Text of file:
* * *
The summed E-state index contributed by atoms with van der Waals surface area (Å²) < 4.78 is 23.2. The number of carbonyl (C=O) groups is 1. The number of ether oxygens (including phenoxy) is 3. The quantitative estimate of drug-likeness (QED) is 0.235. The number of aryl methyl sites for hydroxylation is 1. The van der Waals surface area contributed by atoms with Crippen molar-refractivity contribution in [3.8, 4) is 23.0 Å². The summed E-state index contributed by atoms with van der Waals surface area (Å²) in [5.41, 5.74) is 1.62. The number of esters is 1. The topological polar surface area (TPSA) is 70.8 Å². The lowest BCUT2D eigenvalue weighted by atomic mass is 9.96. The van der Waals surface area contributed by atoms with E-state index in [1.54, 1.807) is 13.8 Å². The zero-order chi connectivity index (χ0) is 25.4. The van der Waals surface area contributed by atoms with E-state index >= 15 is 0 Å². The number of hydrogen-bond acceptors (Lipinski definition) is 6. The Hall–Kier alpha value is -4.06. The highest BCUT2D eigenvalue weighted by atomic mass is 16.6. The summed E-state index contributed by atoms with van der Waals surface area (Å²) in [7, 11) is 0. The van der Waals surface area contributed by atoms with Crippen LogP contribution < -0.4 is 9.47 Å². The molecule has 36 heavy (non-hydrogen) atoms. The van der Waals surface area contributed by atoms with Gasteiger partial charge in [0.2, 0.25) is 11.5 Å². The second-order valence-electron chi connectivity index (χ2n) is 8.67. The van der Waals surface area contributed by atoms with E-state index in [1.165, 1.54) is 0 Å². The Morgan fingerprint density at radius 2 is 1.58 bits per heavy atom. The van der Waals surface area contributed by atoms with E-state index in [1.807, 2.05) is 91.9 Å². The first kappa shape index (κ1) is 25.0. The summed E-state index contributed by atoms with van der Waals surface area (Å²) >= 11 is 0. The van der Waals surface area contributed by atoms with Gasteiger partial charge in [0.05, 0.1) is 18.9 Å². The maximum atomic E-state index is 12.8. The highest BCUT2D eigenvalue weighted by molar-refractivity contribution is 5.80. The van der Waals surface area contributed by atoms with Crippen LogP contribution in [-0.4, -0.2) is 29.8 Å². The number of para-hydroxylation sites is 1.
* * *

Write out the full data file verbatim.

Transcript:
The summed E-state index contributed by atoms with van der Waals surface area (Å²) < 4.78 is 23.2. The number of carbonyl (C=O) groups is 1. The number of ether oxygens (including phenoxy) is 3. The quantitative estimate of drug-likeness (QED) is 0.235. The number of aryl methyl sites for hydroxylation is 1. The van der Waals surface area contributed by atoms with Crippen molar-refractivity contribution in [3.8, 4) is 23.0 Å². The summed E-state index contributed by atoms with van der Waals surface area (Å²) in [5.41, 5.74) is 1.62. The number of esters is 1. The topological polar surface area (TPSA) is 70.8 Å². The lowest BCUT2D eigenvalue weighted by atomic mass is 9.96. The van der Waals surface area contributed by atoms with E-state index in [1.54, 1.807) is 13.8 Å². The zero-order chi connectivity index (χ0) is 25.4. The van der Waals surface area contributed by atoms with E-state index >= 15 is 0 Å². The number of hydrogen-bond acceptors (Lipinski definition) is 6. The Hall–Kier alpha value is -4.06. The highest BCUT2D eigenvalue weighted by atomic mass is 16.6. The summed E-state index contributed by atoms with van der Waals surface area (Å²) in [7, 11) is 0. The van der Waals surface area contributed by atoms with Crippen LogP contribution < -0.4 is 9.47 Å². The molecule has 36 heavy (non-hydrogen) atoms. The van der Waals surface area contributed by atoms with Gasteiger partial charge in [0.2, 0.25) is 11.5 Å². The second-order valence-electron chi connectivity index (χ2n) is 8.67. The van der Waals surface area contributed by atoms with E-state index in [1.165, 1.54) is 0 Å². The Morgan fingerprint density at radius 2 is 1.58 bits per heavy atom. The van der Waals surface area contributed by atoms with E-state index in [1.807, 2.05) is 91.9 Å². The first kappa shape index (κ1) is 25.0. The summed E-state index contributed by atoms with van der Waals surface area (Å²) >= 11 is 0. The van der Waals surface area contributed by atoms with Gasteiger partial charge in [0.05, 0.1) is 18.9 Å². The maximum atomic E-state index is 12.8. The highest BCUT2D eigenvalue weighted by molar-refractivity contribution is 5.80. The van der Waals surface area contributed by atoms with Crippen LogP contribution in [-0.4, -0.2) is 29.8 Å². The number of para-hydroxylation sites is 1.